NX GTi-R: Hill Climb Edition


Coming through Turn 3, the second switchback. I stayed close to the apex and found that the slight dip in the road helped plant and balance the car for the pass through the gates on the way to Turn 4.

Day 2 was another gorgeous day. Beautiful sunshine and that was quite a relief. I cannot imagine what this course would be like in light rain let alone a downfall. I love driving in the rain, but I'm so glad that I can save that experience at Knox Mountain for another year. With everything done that could be accomplished with the car at the base of Knox Mountain, it was time to see what the NX and I could accomplish. My lofty goal of a very low 2 minute climb was now completely pushed aside in the desire to simply obtain a good, clean run. The day started off with very clean runs by all competitors, meaning that more runs were going to be obtained throughout the day. Still braking early, I made my way up the course. The car was still easily caught by undulations in the road surface, but it was not as violent as the previous day. The brake pedal feel was much stronger than at anytime on Saturday. The car's power between 5000 and 7000 rpm was very strong with only a minor miss in the mid-range.


My track hood started as a high school shop class project – it was a spare hood that I gave the students/teacher some sketches and let them go at it. The first guys who tackled it got in over their heads, but the next group made it work. Since then, I've hacked it up even more. With the load on the engine throughout this hill climb, I'm going to have to rethink my cooling strategy. First up will be some heat shielding – we were so late getting the car out of the shop that no shielding was put in place. Then we'll see how creative I can get. Project cars – are they ever finished!

Turn 1 is a great switchback and the car felt very good through the corner. Well planted and a bit of wheelspin as accelerating forward. 2a and 2b are minor kinks with rockface on the left and massive trees on the right. There may be more speed to be had here but it was not in me to find it this day. Heading up to Turn 3, another switchback but with lots of run-off room, is the steepest section of the course. With the NX GTi-R, that was a third gear pull that bordered on requiring an upshift to fourth. Many drivers take this corner quite wide and I could not understand that. I heard one video describe the tight apex drive as being too unsettling for the car. Then I saw Andre Marziali's video – Andre placed second overall this year – with his awesome flat black and massively modified BMW M3 take three using the line that I saw in my mind. That sealed it for me and personally I loved how the car felt through the dip and then up through the gates. That may be an advantage to having the Nismo LSD as the car really pulls well through corners. And, did I mention the gates? As this is a public park road there are access gates that are concrete filled solid metal posts that can limit park access. Certainly challenges that must be avoided at all costs. For more details about the course, check out this walk of the course.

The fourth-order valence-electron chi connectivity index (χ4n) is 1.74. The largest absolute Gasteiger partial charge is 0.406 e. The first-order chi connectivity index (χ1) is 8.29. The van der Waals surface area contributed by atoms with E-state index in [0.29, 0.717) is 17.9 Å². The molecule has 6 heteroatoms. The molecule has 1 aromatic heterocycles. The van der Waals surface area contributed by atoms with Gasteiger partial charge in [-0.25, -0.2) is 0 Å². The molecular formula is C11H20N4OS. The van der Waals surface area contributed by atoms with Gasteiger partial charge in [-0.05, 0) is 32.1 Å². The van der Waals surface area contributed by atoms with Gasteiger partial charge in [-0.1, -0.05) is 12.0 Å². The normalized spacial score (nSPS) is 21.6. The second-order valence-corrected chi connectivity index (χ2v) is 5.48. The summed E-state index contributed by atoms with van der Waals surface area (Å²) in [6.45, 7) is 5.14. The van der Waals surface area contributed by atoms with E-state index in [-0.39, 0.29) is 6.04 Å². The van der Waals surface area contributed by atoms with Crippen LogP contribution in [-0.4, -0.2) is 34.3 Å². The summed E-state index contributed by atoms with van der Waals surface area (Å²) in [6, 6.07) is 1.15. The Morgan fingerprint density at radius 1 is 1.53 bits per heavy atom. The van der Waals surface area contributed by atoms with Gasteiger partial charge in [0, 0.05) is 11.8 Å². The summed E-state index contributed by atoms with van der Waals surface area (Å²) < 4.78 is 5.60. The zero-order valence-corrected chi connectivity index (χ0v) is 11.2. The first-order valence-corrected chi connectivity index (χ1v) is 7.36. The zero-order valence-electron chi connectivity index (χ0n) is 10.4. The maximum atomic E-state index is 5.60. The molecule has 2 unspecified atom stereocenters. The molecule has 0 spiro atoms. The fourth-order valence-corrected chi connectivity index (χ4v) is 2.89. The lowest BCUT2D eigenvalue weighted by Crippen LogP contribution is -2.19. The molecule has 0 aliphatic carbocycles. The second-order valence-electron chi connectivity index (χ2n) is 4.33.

Not only do the elevation changes provide opportunity for the drivers, but Brent took great advantage of the terrain to capture shots from unique perspective.

Turn 4 was what I found to be the most deceiving corner of the course. First right and then a decreasing radius left and then right again – with a big drop on the right side and a nice cliff face on the left side. There was a gap in the concrete curbing during the decreasing radius section of the course that I found pulled at my eyes – for me it was a mental exercise to look beyond that and focus upon the upcoming corners. The short straight leading to Turn 5 allowed a bit of speed but not much and it is possible that I braked too much for this corner. This is the corner that has sucked many drivers off course and into the barriers over the years, so my plan was to be slow and ensure that my name stayed off of that statistic listing. Perhaps I left a lot of time on the table here, but I was through and then into the longest straight section with only minor turn 6 and 7 to face and where Saturday I was reaching 150 kph. Sunday I am fairly confident that I was in the 160 kph/100 mph range but I had removed all of the data sources from the car (I will get them sorted out eventually!) and my speedometer is so far out of sync with reality that it is not useful. Especially on a road that demanded all of my attention keeping the car centred and going straight. While I probably lost a bit of speed entering 7, I was happy with the feel and just a touch of gas as I moved into the final switchback called Turn 8. This corner has a really good feel to it, and the car was very nicely planted. Then there is Turn 9, which I would describe as an S turn being as it is first a right, then a left, and finally another right with a final burst of gas to the finish line.


I like to think that after 25 years of owning this car, that I know it pretty well. And also, that it surprises people with what it is capable of accomplishing.
The car was well planted throughout the event. The Toyo RRs provided the grip that I expected. The suspension may have been a bit on the harsh side so I may soften it for next year. The challenge of having a car that follows every pebble in it's path – well, I may have to get used to that (until I make some massive changes to the car's front end). Photo Credit: Douglas Bentley.
The NX GTi-R was far from the fastest car on the course. Nor was it the oldest, most unique, or loudest (which just might have gotten you a DNF as the sound restrictions of 96dB were strictly enforced), but the car and I did have a certain flair. Most of all, we had fun. Photo Credit: Benjamin Freeling.


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